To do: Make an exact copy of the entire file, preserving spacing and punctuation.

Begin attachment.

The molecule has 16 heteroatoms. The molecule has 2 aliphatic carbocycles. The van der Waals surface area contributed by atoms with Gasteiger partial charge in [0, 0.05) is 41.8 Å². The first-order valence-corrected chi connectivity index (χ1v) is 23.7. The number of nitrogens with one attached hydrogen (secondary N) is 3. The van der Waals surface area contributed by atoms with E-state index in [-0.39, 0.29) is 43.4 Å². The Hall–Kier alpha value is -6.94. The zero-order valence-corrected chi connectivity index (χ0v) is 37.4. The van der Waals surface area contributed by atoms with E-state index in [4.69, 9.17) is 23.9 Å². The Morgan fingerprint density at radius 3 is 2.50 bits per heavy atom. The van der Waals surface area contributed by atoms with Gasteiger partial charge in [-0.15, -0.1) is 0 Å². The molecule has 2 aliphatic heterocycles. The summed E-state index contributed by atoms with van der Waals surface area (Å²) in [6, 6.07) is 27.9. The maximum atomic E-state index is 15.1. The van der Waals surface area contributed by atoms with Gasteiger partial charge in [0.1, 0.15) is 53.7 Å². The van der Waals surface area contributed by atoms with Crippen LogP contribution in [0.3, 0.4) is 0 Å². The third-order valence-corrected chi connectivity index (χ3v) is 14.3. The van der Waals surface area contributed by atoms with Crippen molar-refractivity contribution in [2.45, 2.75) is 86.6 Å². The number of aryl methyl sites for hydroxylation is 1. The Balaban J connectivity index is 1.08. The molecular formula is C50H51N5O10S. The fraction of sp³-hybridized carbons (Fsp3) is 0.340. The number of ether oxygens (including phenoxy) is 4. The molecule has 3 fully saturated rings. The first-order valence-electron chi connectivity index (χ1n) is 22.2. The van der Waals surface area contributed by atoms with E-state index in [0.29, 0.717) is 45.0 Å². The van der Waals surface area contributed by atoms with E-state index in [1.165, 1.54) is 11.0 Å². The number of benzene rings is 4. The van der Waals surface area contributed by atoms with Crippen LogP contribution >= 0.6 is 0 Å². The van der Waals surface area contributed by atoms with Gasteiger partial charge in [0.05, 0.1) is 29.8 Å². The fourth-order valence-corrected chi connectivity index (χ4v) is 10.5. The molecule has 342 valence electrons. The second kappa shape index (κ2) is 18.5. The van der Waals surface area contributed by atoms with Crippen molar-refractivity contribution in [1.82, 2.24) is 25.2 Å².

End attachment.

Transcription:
The molecule has 16 heteroatoms. The molecule has 2 aliphatic carbocycles. The van der Waals surface area contributed by atoms with Gasteiger partial charge in [0, 0.05) is 41.8 Å². The first-order valence-corrected chi connectivity index (χ1v) is 23.7. The number of nitrogens with one attached hydrogen (secondary N) is 3. The van der Waals surface area contributed by atoms with E-state index in [-0.39, 0.29) is 43.4 Å². The Hall–Kier alpha value is -6.94. The zero-order valence-corrected chi connectivity index (χ0v) is 37.4. The van der Waals surface area contributed by atoms with E-state index in [4.69, 9.17) is 23.9 Å². The Morgan fingerprint density at radius 3 is 2.50 bits per heavy atom. The van der Waals surface area contributed by atoms with Gasteiger partial charge in [-0.15, -0.1) is 0 Å². The molecule has 2 aliphatic heterocycles. The summed E-state index contributed by atoms with van der Waals surface area (Å²) in [6, 6.07) is 27.9. The maximum atomic E-state index is 15.1. The van der Waals surface area contributed by atoms with Gasteiger partial charge in [0.1, 0.15) is 53.7 Å². The van der Waals surface area contributed by atoms with Crippen LogP contribution in [0.3, 0.4) is 0 Å². The third-order valence-corrected chi connectivity index (χ3v) is 14.3. The van der Waals surface area contributed by atoms with Crippen molar-refractivity contribution in [2.45, 2.75) is 86.6 Å². The number of aryl methyl sites for hydroxylation is 1. The Balaban J connectivity index is 1.08. The molecular formula is C50H51N5O10S. The fraction of sp³-hybridized carbons (Fsp3) is 0.340. The number of ether oxygens (including phenoxy) is 4. The molecule has 3 fully saturated rings. The first-order valence-electron chi connectivity index (χ1n) is 22.2. The van der Waals surface area contributed by atoms with E-state index in [0.29, 0.717) is 45.0 Å². The van der Waals surface area contributed by atoms with E-state index in [1.165, 1.54) is 11.0 Å². The number of benzene rings is 4. The van der Waals surface area contributed by atoms with Crippen LogP contribution >= 0.6 is 0 Å². The van der Waals surface area contributed by atoms with Gasteiger partial charge in [0.05, 0.1) is 29.8 Å². The fourth-order valence-corrected chi connectivity index (χ4v) is 10.5. The molecule has 342 valence electrons. The second kappa shape index (κ2) is 18.5. The van der Waals surface area contributed by atoms with Crippen molar-refractivity contribution in [1.82, 2.24) is 25.2 Å².